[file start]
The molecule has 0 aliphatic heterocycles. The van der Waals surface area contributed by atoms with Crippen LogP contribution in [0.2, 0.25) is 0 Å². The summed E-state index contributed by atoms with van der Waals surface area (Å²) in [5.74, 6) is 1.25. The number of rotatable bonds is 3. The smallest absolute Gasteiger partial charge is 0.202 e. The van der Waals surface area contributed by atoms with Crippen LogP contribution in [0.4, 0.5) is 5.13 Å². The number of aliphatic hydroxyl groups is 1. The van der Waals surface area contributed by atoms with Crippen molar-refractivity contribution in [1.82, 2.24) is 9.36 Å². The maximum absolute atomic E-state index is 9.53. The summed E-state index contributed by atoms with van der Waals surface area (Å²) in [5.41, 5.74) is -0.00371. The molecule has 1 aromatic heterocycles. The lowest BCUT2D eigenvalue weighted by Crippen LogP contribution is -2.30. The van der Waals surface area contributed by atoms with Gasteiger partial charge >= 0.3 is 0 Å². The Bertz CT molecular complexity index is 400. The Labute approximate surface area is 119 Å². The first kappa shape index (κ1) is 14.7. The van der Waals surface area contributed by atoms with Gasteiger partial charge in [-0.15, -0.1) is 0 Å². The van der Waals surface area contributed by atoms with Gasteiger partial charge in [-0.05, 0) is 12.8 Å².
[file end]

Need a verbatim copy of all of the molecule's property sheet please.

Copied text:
The molecule has 0 aliphatic heterocycles. The van der Waals surface area contributed by atoms with Crippen LogP contribution in [0.2, 0.25) is 0 Å². The summed E-state index contributed by atoms with van der Waals surface area (Å²) in [5.74, 6) is 1.25. The number of rotatable bonds is 3. The smallest absolute Gasteiger partial charge is 0.202 e. The van der Waals surface area contributed by atoms with Crippen LogP contribution in [0.4, 0.5) is 5.13 Å². The number of aliphatic hydroxyl groups is 1. The van der Waals surface area contributed by atoms with Crippen molar-refractivity contribution in [1.82, 2.24) is 9.36 Å². The maximum absolute atomic E-state index is 9.53. The summed E-state index contributed by atoms with van der Waals surface area (Å²) in [5.41, 5.74) is -0.00371. The molecule has 1 aromatic heterocycles. The lowest BCUT2D eigenvalue weighted by Crippen LogP contribution is -2.30. The van der Waals surface area contributed by atoms with Gasteiger partial charge >= 0.3 is 0 Å². The Bertz CT molecular complexity index is 400. The Labute approximate surface area is 119 Å². The first kappa shape index (κ1) is 14.7. The van der Waals surface area contributed by atoms with Gasteiger partial charge in [-0.15, -0.1) is 0 Å². The van der Waals surface area contributed by atoms with Gasteiger partial charge in [-0.05, 0) is 12.8 Å².